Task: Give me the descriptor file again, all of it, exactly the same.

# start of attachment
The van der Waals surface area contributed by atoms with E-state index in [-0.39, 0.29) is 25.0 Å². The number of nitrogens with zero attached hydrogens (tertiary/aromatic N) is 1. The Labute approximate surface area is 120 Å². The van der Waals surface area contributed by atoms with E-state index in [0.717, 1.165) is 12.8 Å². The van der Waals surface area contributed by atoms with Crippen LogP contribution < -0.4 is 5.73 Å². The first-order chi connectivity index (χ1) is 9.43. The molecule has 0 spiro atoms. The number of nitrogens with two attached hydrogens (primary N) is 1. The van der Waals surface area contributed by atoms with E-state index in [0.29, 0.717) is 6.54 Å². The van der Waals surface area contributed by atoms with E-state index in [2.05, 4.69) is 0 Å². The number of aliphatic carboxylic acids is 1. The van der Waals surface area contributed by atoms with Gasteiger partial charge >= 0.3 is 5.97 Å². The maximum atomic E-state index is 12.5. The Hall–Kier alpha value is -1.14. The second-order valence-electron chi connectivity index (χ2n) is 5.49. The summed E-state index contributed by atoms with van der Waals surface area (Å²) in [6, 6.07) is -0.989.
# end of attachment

The van der Waals surface area contributed by atoms with E-state index in [-0.39, 0.29) is 25.0 Å². The number of nitrogens with zero attached hydrogens (tertiary/aromatic N) is 1. The Labute approximate surface area is 120 Å². The van der Waals surface area contributed by atoms with E-state index in [0.717, 1.165) is 12.8 Å². The van der Waals surface area contributed by atoms with Crippen LogP contribution < -0.4 is 5.73 Å². The first-order chi connectivity index (χ1) is 9.43. The molecule has 0 spiro atoms. The number of nitrogens with two attached hydrogens (primary N) is 1. The van der Waals surface area contributed by atoms with E-state index in [0.29, 0.717) is 6.54 Å². The van der Waals surface area contributed by atoms with E-state index in [2.05, 4.69) is 0 Å². The number of aliphatic carboxylic acids is 1. The van der Waals surface area contributed by atoms with Gasteiger partial charge >= 0.3 is 5.97 Å². The maximum atomic E-state index is 12.5. The Hall–Kier alpha value is -1.14. The second-order valence-electron chi connectivity index (χ2n) is 5.49. The summed E-state index contributed by atoms with van der Waals surface area (Å²) in [6, 6.07) is -0.989.